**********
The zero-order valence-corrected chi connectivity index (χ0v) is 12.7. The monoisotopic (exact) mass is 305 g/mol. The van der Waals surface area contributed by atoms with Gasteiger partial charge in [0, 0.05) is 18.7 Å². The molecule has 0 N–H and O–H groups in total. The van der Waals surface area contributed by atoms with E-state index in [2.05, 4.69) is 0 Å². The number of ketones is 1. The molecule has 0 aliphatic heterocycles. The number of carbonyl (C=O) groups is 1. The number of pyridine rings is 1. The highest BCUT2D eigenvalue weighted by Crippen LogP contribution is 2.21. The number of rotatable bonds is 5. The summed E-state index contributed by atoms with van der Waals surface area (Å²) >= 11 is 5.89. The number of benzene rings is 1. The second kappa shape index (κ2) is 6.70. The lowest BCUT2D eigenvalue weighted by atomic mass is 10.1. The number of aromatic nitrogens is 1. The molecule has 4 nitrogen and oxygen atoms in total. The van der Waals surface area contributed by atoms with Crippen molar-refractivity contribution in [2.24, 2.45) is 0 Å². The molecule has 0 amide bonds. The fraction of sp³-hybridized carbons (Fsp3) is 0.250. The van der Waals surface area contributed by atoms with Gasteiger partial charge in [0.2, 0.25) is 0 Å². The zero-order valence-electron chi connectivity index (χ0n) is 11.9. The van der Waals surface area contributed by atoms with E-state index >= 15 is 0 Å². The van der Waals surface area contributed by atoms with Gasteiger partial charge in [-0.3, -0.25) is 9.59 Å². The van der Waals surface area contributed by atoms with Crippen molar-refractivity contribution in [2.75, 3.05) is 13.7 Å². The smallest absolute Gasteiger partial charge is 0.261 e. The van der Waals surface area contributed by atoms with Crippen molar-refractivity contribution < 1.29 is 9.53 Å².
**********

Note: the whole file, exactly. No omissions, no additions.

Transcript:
The zero-order valence-corrected chi connectivity index (χ0v) is 12.7. The monoisotopic (exact) mass is 305 g/mol. The van der Waals surface area contributed by atoms with Gasteiger partial charge in [0, 0.05) is 18.7 Å². The molecule has 0 N–H and O–H groups in total. The van der Waals surface area contributed by atoms with E-state index in [2.05, 4.69) is 0 Å². The number of ketones is 1. The molecule has 0 aliphatic heterocycles. The number of carbonyl (C=O) groups is 1. The number of pyridine rings is 1. The highest BCUT2D eigenvalue weighted by Crippen LogP contribution is 2.21. The number of rotatable bonds is 5. The summed E-state index contributed by atoms with van der Waals surface area (Å²) >= 11 is 5.89. The number of benzene rings is 1. The second kappa shape index (κ2) is 6.70. The lowest BCUT2D eigenvalue weighted by atomic mass is 10.1. The number of aromatic nitrogens is 1. The molecule has 4 nitrogen and oxygen atoms in total. The van der Waals surface area contributed by atoms with Crippen molar-refractivity contribution in [2.24, 2.45) is 0 Å². The molecule has 0 amide bonds. The fraction of sp³-hybridized carbons (Fsp3) is 0.250. The van der Waals surface area contributed by atoms with Gasteiger partial charge in [0.2, 0.25) is 0 Å². The zero-order valence-electron chi connectivity index (χ0n) is 11.9. The van der Waals surface area contributed by atoms with E-state index >= 15 is 0 Å². The van der Waals surface area contributed by atoms with Gasteiger partial charge in [-0.3, -0.25) is 9.59 Å². The van der Waals surface area contributed by atoms with Crippen molar-refractivity contribution in [2.75, 3.05) is 13.7 Å². The smallest absolute Gasteiger partial charge is 0.261 e. The van der Waals surface area contributed by atoms with Crippen molar-refractivity contribution < 1.29 is 9.53 Å².